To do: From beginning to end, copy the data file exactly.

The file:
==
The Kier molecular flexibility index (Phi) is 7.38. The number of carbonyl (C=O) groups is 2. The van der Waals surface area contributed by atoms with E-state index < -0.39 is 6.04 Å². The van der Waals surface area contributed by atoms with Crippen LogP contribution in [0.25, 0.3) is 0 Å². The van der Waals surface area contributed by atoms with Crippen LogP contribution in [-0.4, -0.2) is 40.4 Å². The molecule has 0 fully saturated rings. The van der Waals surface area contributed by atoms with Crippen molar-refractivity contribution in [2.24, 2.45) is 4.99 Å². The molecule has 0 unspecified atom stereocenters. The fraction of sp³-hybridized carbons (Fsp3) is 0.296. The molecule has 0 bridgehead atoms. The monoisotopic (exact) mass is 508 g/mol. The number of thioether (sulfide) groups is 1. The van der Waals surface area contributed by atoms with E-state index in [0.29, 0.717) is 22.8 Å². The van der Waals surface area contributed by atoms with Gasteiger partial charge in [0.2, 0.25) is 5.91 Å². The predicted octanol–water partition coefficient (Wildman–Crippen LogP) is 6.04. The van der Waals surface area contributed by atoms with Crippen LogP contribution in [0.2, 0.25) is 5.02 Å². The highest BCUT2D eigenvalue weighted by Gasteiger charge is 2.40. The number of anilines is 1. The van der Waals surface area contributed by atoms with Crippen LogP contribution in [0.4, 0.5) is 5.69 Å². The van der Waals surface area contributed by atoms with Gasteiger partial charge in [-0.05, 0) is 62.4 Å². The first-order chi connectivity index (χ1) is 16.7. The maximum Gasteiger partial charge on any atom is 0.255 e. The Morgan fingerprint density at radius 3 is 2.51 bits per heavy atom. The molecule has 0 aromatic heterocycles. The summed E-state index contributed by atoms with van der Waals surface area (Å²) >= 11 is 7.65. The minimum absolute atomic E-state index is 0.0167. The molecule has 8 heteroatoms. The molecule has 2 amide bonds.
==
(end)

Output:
The Kier molecular flexibility index (Phi) is 7.38. The number of carbonyl (C=O) groups is 2. The van der Waals surface area contributed by atoms with E-state index < -0.39 is 6.04 Å². The van der Waals surface area contributed by atoms with Crippen LogP contribution in [0.25, 0.3) is 0 Å². The van der Waals surface area contributed by atoms with Crippen LogP contribution in [-0.4, -0.2) is 40.4 Å². The molecule has 0 fully saturated rings. The van der Waals surface area contributed by atoms with Crippen molar-refractivity contribution in [2.24, 2.45) is 4.99 Å². The molecule has 0 unspecified atom stereocenters. The fraction of sp³-hybridized carbons (Fsp3) is 0.296. The molecule has 0 bridgehead atoms. The monoisotopic (exact) mass is 508 g/mol. The number of thioether (sulfide) groups is 1. The van der Waals surface area contributed by atoms with E-state index in [0.29, 0.717) is 22.8 Å². The van der Waals surface area contributed by atoms with Gasteiger partial charge in [0.2, 0.25) is 5.91 Å². The predicted octanol–water partition coefficient (Wildman–Crippen LogP) is 6.04. The van der Waals surface area contributed by atoms with Crippen LogP contribution in [0.2, 0.25) is 5.02 Å². The highest BCUT2D eigenvalue weighted by Gasteiger charge is 2.40. The number of anilines is 1. The van der Waals surface area contributed by atoms with Crippen LogP contribution in [0.4, 0.5) is 5.69 Å². The van der Waals surface area contributed by atoms with Gasteiger partial charge in [-0.05, 0) is 62.4 Å². The first-order chi connectivity index (χ1) is 16.7. The maximum Gasteiger partial charge on any atom is 0.255 e. The Morgan fingerprint density at radius 3 is 2.51 bits per heavy atom. The molecule has 0 aromatic heterocycles. The summed E-state index contributed by atoms with van der Waals surface area (Å²) >= 11 is 7.65. The minimum absolute atomic E-state index is 0.0167. The molecule has 8 heteroatoms. The molecule has 2 amide bonds.